Alvin Lin

@omgimanerd

How To Build A Multiplayer Browser Game (Part 1)

Tank Anarchy

Back in 2014, I went to my first CodeDay in NYC. Though CodeDay isn’t exactly a hackathon, it was my first experience with hackathon-like events. At this event, I built a multiplayer tank battle game with my friend Kenneth Li. Since a few of my friends have expressed interest in how I built it, I thought I’d document the process here.

In this post, I’ll run through a quick overview of my thought process and give an walkthrough of how to replicate the architecture, as well as providing tips and tricks if you want to try doing this yourself. This post assumes you have knowledge of the basics of JavaScript and node.js. If you don’t, there are a lot of great online resources to learn the above.

I built this game on a node.js backend using WebSockets to provide real time communication between the clients and the server. The game itself was rendered on an HTML5 canvas on the client side. To get started, you’ll of course need node.js. For this post, I’ll be using node.js version 6.3.1, but you can follow along with almost any version (above 0.12) and it should be fine.

Let’s get started with dependencies first. Create a directory for your project and run the following inside it:

npm init
npm install --save express socket.io

We’ll be using the Express framework to quickly set up the server, and the socket.io package to handle WebSockets on the server. Put the following in a file named server.js:

// Dependencies
var express = require('express');
var http = require('http');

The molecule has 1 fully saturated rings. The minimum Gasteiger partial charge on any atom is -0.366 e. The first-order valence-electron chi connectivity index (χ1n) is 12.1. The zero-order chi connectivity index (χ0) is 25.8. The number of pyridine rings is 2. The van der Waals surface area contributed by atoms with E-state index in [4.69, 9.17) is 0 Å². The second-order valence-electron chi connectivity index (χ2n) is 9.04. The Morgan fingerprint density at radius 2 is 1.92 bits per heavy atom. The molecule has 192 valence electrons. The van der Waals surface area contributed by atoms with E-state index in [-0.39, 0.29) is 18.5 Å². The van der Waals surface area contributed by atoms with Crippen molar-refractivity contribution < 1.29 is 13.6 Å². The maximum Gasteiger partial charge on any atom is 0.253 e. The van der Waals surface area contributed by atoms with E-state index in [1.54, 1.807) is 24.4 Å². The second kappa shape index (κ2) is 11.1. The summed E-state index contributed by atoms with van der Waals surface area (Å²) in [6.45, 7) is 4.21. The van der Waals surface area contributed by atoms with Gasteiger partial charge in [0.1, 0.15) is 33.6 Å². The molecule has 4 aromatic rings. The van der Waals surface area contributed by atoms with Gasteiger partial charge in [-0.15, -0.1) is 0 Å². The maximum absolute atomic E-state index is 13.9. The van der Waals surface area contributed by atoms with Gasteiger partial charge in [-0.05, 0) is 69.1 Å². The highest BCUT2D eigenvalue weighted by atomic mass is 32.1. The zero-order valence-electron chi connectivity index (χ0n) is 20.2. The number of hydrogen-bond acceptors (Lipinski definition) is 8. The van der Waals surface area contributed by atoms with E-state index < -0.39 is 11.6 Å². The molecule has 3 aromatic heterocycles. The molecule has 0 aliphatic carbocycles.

var path = require('path');
var socketIO = require('socket.io');
var app = express();
var server = http.Server(app);
var io = socketIO(server);
app.set('port', 5000);
app.use('/static', express.static(__dirname + '/static'));
// Routing
app.get('/', function(request, response) {
response.sendFile(path.join(__dirname, 'index.html'));
});
// Starts the server.
server.listen(5000, function() {
console.log('Starting server on port 5000');
});

The code above is a pretty standard node.js server using the Express framework. It sets up dependencies and the basic routing for the server. For this demo application, we’re only going to serve a single index.html and static directory. Create a directory named static and an index.html file in the root project folder. The HTML file is pretty basic so we’ll write that now:

<html>
<head>
<title>A Multiplayer Game</title>
<style>
canvas {
width: 800px;
height: 600px;
border: 5px solid black;
}
</style>
<script src="/socket.io/socket.io.js"></script>
</head>
<body>
<canvas id="canvas"></canvas>
</body>
<script src="/static/game.js"></script>
</html>

For larger scale projects, you should put CSS styles in a separate dedicated stylesheet. You might also have more UI and display elements. For simplicity, I’m going to keep the CSS in the HTML code. Note that I’ve also included a socket.io.js script. This is automatically be provided by the socket.io package when the server is hosted.

Now we’ll do some setup on the server for the WebSockets. Add this line to the end of server.js:

// Add the WebSocket handlers
io.on('connection', function(socket) {
});

We don’t have any functionality for it yet, so just leave this as is for now. For testing, add the following lines to the end of server.js:

setInterval(function() {
io.sockets.emit('message', 'hi!');
}, 1000);

This will send a message to all connected sockets with the name ‘message’ and the content ‘hi’. Remember to remove this snippet later since it’s just for testing.

Create a file called game.js in the static directory. We can write a quick function to log the messages from the server in order to verify that we’re receiving them. Put the following in static/game.js:

var socket = io();
socket.on('message', function(data) {
console.log(data);
});

Run the server (using the command node server.js) and navigate to http://localhost:5000 in any web browser. You’ll notice a message appear every second if you open the developer console (Right Click -> Inspect).